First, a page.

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Donation of Verkade’s Koh-I-Noor tin

Last summer, Escher in The Palace received a special donation from Escher expert and mathematician Doris Schattschneider. She donated a Koh-I-Noor tin by Verkade, inspired by the Koh-I-Noor, one of the world’s most famous diamonds. This Verkade tin was an important inspiration for a tin that Escher designed in 1963.

Koh-I-Noor tin by Verkade, 1953, tin. Donated from private collection of Doris Schattschneider
M.C. Escher, Icosahedron, convex polyhedron with sea stars and shells, 1963, tin

Escher was asked in 1963 to develop a tin drum to mark the 75th anniversary of tin manufacturer Verblifa (De Vereenigde Blikfabrieken). Escher initially hesitated to accept the commission. After all, he did not have to do it for the money. But his doubts gave way to enthusiasm when he saw a Koh-I-Noor tin by Verkade. When he saw the tin, Escher said, “Look, the design of this drum fascinates me. For it is part of a regular icosahedron […]”. He would accept the commission only if the design could be an icosahedron (twenty-faced polyhedron), inspired by the Koh-I-Noor tin. And so it came to pass.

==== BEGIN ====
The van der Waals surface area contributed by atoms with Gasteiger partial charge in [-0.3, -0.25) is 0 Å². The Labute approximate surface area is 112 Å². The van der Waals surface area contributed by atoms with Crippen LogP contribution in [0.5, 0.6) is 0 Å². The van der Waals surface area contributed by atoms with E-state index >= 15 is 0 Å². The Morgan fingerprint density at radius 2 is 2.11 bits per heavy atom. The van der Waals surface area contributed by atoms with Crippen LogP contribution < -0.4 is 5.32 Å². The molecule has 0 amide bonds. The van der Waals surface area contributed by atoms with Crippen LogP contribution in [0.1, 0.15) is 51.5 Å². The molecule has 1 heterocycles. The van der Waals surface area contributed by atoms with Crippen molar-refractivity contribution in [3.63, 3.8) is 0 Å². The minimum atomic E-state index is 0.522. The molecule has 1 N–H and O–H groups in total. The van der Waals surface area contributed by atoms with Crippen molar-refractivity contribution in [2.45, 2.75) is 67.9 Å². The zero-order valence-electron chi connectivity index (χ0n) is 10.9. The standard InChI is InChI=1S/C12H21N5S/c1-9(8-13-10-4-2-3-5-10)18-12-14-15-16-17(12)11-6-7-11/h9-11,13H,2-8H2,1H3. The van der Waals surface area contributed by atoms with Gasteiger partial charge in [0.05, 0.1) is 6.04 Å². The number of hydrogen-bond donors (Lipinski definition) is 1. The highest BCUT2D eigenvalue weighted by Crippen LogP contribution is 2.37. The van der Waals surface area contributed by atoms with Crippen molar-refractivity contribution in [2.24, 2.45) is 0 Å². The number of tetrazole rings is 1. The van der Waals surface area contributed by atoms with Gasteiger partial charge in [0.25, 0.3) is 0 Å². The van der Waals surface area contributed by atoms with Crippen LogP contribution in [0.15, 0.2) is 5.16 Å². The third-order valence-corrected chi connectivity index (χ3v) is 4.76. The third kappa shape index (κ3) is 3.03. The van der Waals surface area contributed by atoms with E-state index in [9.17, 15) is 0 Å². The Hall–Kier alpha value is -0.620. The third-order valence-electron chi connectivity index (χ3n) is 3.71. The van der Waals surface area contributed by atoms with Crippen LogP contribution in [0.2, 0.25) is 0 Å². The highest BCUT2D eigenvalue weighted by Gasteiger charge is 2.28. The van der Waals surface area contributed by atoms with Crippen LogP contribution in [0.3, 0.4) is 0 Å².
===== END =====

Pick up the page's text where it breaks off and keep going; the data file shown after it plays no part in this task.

After various preliminary studies, Escher designed an icosahedron covered with a tessellating motif of starfish and shells. The pattern is reminiscent of Escher’s mezzotint Sea Shells (1949) and repeats to display the beautiful symmetry of the polyhedron. The tin was filled with chocolates and was a gift for business associates. In total, Verblifa manufactured 7000 of them. It was a costly project, as production costs were very high, at 8 guilders per tin. The most expensive tin at the time cost at most 1.75 guilders. Due to the large size, extra chocolates were needed to fill it, which contributed to the increased price.

M.C. Escher, Sea Shells, mezzotint, July 1949
M.C. Escher, Regular division drawing with shells and starfish, no. 42, India ink, coloured ink, pencil and watercolour on paper, August 1941

The linked triangular faces of Escher’s Verblifa tin resemble the Verkade Koh-I-Noor tin, which is shaped like an octagonal antiprism. Verkade has been making rusks, biscuits and chocolate since the late 19th century. The tin was first issued in 1931 and contained typical Verkade biscuits. In advertisements, the tin was referred to as a gem because of its striking shape, which reflected sparkling light from different angles.

Escher in The Palace is very grateful to Doris Schattschneider – the American mathematician who has been studying the work of M.C. Escher for several decades – for her donation, which deepens our understanding of Escher’s sources of inspiration. The tin is on display beside the icosahedron at Escher in The Palace since 27 March.